Near to the Arboretum we also visited the Asheville farmers’ market which is particularly well stocked with local produce and specialty items.
The next day we decided to visit the highest point east of the Mississippi River, Mount Mitchell (elevation 6,684 ft). It is easy to get to by car on NC Highway 128, and the walk up to the observation tower from the parking lot is only a short (steep) quarter mile on a paved trail. The day Andrea and I visited, a young gentleman took the opportunity to propose to his girlfriend (who fortunately accepted), prompting applause and cheers from the other visitors and several jokes along the lines of “now it’s all downhill from here”. Mount Mitchell is often cloudy so choose your day, and remember at that elevation and exposure it can be a lot colder than Waynesville so take appropriate clothing.
Although the area is easily accessible as a day-trip from the Andon-Reid Inn, Andrea and I decided to treat ourselves and spend the night at Little Switzerland, the quaint 1910 Swiss-Chalet styled hotel just off Parkway Milepost 334. With great food and a great view, it is an excellent waypoint even if you don’t stay there.
The final day of our little adventure took us first to Linville Falls at Milepost 316, one of North Carolina’s most photographed waterfalls. From the Visitor’s Center there are several short hikes to the falls. We took the Erwins View Trail which was a moderate 1.5 mile hike with a few steep climbs and excellent views of the falls and Linville Gorge.
The highlight of the day was the trip to Grandfather Mountain, a travel attraction with lots of great things to do. It is run by the not-for-profit Grandfather Mountain Stewardship Foundation and there is an entrance fee ($22 pp when we visited). The summit is known for extreme weather year-round including high winds (they set a record of 121 MPH in February 2019).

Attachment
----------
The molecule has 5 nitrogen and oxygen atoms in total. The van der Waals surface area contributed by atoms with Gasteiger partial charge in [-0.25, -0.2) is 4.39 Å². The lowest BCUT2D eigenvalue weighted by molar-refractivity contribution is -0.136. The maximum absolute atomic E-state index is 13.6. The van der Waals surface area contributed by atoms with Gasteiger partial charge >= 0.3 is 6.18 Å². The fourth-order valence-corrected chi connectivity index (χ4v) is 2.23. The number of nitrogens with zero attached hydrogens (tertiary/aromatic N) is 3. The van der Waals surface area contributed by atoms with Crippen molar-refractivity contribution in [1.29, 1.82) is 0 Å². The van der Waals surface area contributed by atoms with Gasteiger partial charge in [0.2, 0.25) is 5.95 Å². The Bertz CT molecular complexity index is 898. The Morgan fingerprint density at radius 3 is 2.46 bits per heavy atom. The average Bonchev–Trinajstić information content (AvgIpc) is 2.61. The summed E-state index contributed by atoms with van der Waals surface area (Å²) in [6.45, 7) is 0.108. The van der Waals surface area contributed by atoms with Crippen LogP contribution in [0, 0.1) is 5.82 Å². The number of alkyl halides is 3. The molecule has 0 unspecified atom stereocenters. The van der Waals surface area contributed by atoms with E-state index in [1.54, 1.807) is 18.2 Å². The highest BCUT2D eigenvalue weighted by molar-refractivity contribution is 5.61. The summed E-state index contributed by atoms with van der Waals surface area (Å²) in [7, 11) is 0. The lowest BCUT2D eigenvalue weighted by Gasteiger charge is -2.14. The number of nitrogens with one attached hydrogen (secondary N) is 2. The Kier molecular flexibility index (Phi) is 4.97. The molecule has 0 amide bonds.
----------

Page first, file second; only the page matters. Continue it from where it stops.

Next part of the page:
One of the main highlights is the mile high Swinging Bridge, America’s highest suspension footbridge. This 228-foot suspension bridge connects the main peak to a rocky outcrop with some exhilarating scrambles to get the views and take those daredevil selfies.
There are various hiking options including a few gentle nature walks, but in general don’t believe the “moderate” rating of the main hiking trails. The trails, when they are more or less level, can be really rocky. Many of the trails use ladders and cables to climb sheer cliff faces. Stout boots and walking poles are strongly recommended. If you can manage these hikes, however, the payoff can really be worth it.
Andrea and I hiked the Black Rock section of the summit trail and (after a ladder/cable effort) were presented with a fabulous vista.
As a reward for our valiant efforts we drove down to the main visitors’ center via the Forest Gump Curve (it was featured in a scene in the movie where Tom Hanks is doing his trans-USA run) to have lunch and grab some fudge from the fudge shop. We ate lunch on the deck and were thoroughly entertained by a bunch of cheeky squirrels and hummingbirds squabbling over the feeders. This prompted us to visit our last stop on the mountain, the Wildlife Habitat.
The Habitat is a pleasant naturally-landscaped zoo with a collection of local native animals – bears, eagles, otters, elk and (if they are not snoozing) cougars. It was an excellent place to shoot some wildlife close-ups without spending days hiding in a blind in the back country.
We eventually headed back to the Inn to prepare for our incoming guests, very satisfied that we had done justice to many of the wonderful sights and attractions in North Carolina that lie to the north of our bed and breakfast. Come and stay with us and you can experience them too, whilst enjoying the comforts of the Andon-Reid Inn and the vibrant little town of Waynesville. Call us on (828) 452 3089 to book your room or book directly online on our website www.andonreidinn.com.